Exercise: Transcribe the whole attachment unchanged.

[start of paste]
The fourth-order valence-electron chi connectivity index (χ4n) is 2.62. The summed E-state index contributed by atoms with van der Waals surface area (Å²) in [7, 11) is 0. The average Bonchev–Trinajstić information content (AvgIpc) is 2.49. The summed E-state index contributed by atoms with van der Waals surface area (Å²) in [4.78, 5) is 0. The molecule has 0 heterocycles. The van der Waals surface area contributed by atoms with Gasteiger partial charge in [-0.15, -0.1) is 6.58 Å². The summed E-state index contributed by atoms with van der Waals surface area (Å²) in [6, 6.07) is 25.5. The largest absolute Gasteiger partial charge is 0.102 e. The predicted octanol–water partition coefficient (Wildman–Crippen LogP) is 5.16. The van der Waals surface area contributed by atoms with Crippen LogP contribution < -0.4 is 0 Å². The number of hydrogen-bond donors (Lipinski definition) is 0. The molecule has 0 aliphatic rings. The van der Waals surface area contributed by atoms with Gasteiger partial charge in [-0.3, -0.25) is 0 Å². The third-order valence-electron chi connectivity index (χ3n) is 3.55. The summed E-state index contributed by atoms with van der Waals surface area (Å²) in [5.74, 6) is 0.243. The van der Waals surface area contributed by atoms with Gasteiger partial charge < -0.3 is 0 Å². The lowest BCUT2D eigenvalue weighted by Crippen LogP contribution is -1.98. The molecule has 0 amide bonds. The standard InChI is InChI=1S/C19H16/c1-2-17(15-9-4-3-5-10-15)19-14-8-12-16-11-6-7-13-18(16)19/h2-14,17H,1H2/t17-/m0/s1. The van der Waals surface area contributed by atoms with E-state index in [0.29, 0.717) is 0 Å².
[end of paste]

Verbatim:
The fourth-order valence-electron chi connectivity index (χ4n) is 2.62. The summed E-state index contributed by atoms with van der Waals surface area (Å²) in [7, 11) is 0. The average Bonchev–Trinajstić information content (AvgIpc) is 2.49. The summed E-state index contributed by atoms with van der Waals surface area (Å²) in [4.78, 5) is 0. The molecule has 0 heterocycles. The van der Waals surface area contributed by atoms with Gasteiger partial charge in [-0.15, -0.1) is 6.58 Å². The summed E-state index contributed by atoms with van der Waals surface area (Å²) in [6, 6.07) is 25.5. The largest absolute Gasteiger partial charge is 0.102 e. The predicted octanol–water partition coefficient (Wildman–Crippen LogP) is 5.16. The van der Waals surface area contributed by atoms with Crippen LogP contribution < -0.4 is 0 Å². The number of hydrogen-bond donors (Lipinski definition) is 0. The molecule has 0 aliphatic rings. The van der Waals surface area contributed by atoms with Gasteiger partial charge in [-0.3, -0.25) is 0 Å². The third-order valence-electron chi connectivity index (χ3n) is 3.55. The summed E-state index contributed by atoms with van der Waals surface area (Å²) in [5.74, 6) is 0.243. The van der Waals surface area contributed by atoms with Gasteiger partial charge < -0.3 is 0 Å². The lowest BCUT2D eigenvalue weighted by Crippen LogP contribution is -1.98. The molecule has 0 amide bonds. The standard InChI is InChI=1S/C19H16/c1-2-17(15-9-4-3-5-10-15)19-14-8-12-16-11-6-7-13-18(16)19/h2-14,17H,1H2/t17-/m0/s1. The van der Waals surface area contributed by atoms with E-state index in [0.29, 0.717) is 0 Å².